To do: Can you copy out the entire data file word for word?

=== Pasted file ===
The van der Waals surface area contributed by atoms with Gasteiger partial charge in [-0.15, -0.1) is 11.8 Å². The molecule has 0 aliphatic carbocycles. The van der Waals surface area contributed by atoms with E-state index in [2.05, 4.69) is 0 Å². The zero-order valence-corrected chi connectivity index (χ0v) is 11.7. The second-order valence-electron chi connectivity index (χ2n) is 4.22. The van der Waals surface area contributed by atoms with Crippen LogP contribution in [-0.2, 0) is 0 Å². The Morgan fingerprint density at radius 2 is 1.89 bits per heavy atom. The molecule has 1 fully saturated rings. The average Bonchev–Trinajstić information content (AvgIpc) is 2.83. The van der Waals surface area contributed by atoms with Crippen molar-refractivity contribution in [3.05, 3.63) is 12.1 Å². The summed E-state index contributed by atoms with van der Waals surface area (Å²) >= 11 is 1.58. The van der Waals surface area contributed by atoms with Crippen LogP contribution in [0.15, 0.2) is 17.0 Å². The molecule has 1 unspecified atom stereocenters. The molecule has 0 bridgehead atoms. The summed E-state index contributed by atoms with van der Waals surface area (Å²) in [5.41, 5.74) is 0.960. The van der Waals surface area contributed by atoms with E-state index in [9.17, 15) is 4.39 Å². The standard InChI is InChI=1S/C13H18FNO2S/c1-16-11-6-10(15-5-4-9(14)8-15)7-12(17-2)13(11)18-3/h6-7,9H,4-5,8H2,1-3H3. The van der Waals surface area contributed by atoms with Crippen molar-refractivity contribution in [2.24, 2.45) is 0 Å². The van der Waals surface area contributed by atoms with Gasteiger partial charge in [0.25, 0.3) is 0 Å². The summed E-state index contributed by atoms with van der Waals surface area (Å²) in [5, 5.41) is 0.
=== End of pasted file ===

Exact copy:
The van der Waals surface area contributed by atoms with Gasteiger partial charge in [-0.15, -0.1) is 11.8 Å². The molecule has 0 aliphatic carbocycles. The van der Waals surface area contributed by atoms with E-state index in [2.05, 4.69) is 0 Å². The zero-order valence-corrected chi connectivity index (χ0v) is 11.7. The second-order valence-electron chi connectivity index (χ2n) is 4.22. The van der Waals surface area contributed by atoms with Crippen LogP contribution in [-0.2, 0) is 0 Å². The Morgan fingerprint density at radius 2 is 1.89 bits per heavy atom. The molecule has 1 fully saturated rings. The average Bonchev–Trinajstić information content (AvgIpc) is 2.83. The van der Waals surface area contributed by atoms with Crippen molar-refractivity contribution in [3.05, 3.63) is 12.1 Å². The summed E-state index contributed by atoms with van der Waals surface area (Å²) >= 11 is 1.58. The van der Waals surface area contributed by atoms with Crippen LogP contribution in [0.15, 0.2) is 17.0 Å². The molecule has 1 unspecified atom stereocenters. The molecule has 0 bridgehead atoms. The summed E-state index contributed by atoms with van der Waals surface area (Å²) in [5.41, 5.74) is 0.960. The van der Waals surface area contributed by atoms with E-state index in [9.17, 15) is 4.39 Å². The standard InChI is InChI=1S/C13H18FNO2S/c1-16-11-6-10(15-5-4-9(14)8-15)7-12(17-2)13(11)18-3/h6-7,9H,4-5,8H2,1-3H3. The van der Waals surface area contributed by atoms with Crippen molar-refractivity contribution in [2.24, 2.45) is 0 Å². The van der Waals surface area contributed by atoms with Gasteiger partial charge in [0.25, 0.3) is 0 Å². The summed E-state index contributed by atoms with van der Waals surface area (Å²) in [5, 5.41) is 0.